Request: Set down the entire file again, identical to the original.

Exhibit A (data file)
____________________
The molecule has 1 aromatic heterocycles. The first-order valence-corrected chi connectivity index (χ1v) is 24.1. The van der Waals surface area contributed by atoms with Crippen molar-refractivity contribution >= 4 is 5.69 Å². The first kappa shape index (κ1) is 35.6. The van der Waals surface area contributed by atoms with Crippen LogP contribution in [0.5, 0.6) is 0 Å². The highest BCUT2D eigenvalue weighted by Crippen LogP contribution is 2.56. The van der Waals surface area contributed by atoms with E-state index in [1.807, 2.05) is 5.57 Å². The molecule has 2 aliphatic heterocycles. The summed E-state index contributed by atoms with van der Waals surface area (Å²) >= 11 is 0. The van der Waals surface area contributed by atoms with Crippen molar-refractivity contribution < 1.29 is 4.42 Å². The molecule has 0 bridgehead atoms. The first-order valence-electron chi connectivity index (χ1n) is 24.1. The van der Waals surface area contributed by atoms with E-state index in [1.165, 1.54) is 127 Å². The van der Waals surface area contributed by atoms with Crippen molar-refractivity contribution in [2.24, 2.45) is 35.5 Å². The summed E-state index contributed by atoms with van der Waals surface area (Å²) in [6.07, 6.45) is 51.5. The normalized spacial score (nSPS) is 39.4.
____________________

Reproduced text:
The molecule has 1 aromatic heterocycles. The first-order valence-corrected chi connectivity index (χ1v) is 24.1. The van der Waals surface area contributed by atoms with Crippen molar-refractivity contribution >= 4 is 5.69 Å². The first kappa shape index (κ1) is 35.6. The van der Waals surface area contributed by atoms with Crippen LogP contribution in [0.5, 0.6) is 0 Å². The highest BCUT2D eigenvalue weighted by Crippen LogP contribution is 2.56. The van der Waals surface area contributed by atoms with E-state index in [1.807, 2.05) is 5.57 Å². The molecule has 2 aliphatic heterocycles. The summed E-state index contributed by atoms with van der Waals surface area (Å²) >= 11 is 0. The van der Waals surface area contributed by atoms with Crippen molar-refractivity contribution < 1.29 is 4.42 Å². The molecule has 0 bridgehead atoms. The first-order valence-electron chi connectivity index (χ1n) is 24.1. The van der Waals surface area contributed by atoms with E-state index in [1.165, 1.54) is 127 Å². The van der Waals surface area contributed by atoms with Crippen molar-refractivity contribution in [2.24, 2.45) is 35.5 Å². The summed E-state index contributed by atoms with van der Waals surface area (Å²) in [6.07, 6.45) is 51.5. The normalized spacial score (nSPS) is 39.4.